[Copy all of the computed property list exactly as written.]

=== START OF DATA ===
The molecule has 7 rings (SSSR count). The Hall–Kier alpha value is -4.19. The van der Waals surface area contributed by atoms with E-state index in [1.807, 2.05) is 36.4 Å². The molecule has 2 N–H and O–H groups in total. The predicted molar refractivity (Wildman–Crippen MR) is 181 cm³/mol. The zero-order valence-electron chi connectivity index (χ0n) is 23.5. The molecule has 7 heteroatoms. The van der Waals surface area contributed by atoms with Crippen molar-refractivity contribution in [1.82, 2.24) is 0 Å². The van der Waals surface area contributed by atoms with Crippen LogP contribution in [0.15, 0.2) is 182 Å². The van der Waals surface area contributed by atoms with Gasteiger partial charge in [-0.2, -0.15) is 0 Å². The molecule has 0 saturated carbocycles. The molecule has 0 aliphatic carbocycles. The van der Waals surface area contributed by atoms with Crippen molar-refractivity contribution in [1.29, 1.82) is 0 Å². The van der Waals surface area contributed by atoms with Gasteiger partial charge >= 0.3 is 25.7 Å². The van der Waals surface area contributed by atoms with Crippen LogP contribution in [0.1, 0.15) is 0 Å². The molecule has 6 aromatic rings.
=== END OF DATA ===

The molecule has 7 rings (SSSR count). The Hall–Kier alpha value is -4.19. The van der Waals surface area contributed by atoms with E-state index in [1.807, 2.05) is 36.4 Å². The molecule has 2 N–H and O–H groups in total. The predicted molar refractivity (Wildman–Crippen MR) is 181 cm³/mol. The zero-order valence-electron chi connectivity index (χ0n) is 23.5. The molecule has 7 heteroatoms. The van der Waals surface area contributed by atoms with Crippen molar-refractivity contribution in [1.82, 2.24) is 0 Å². The van der Waals surface area contributed by atoms with Crippen LogP contribution in [0.15, 0.2) is 182 Å². The van der Waals surface area contributed by atoms with Gasteiger partial charge in [-0.2, -0.15) is 0 Å². The molecule has 0 saturated carbocycles. The molecule has 0 aliphatic carbocycles. The van der Waals surface area contributed by atoms with Crippen molar-refractivity contribution in [1.29, 1.82) is 0 Å². The van der Waals surface area contributed by atoms with Gasteiger partial charge >= 0.3 is 25.7 Å². The van der Waals surface area contributed by atoms with Crippen LogP contribution in [0.1, 0.15) is 0 Å². The molecule has 6 aromatic rings.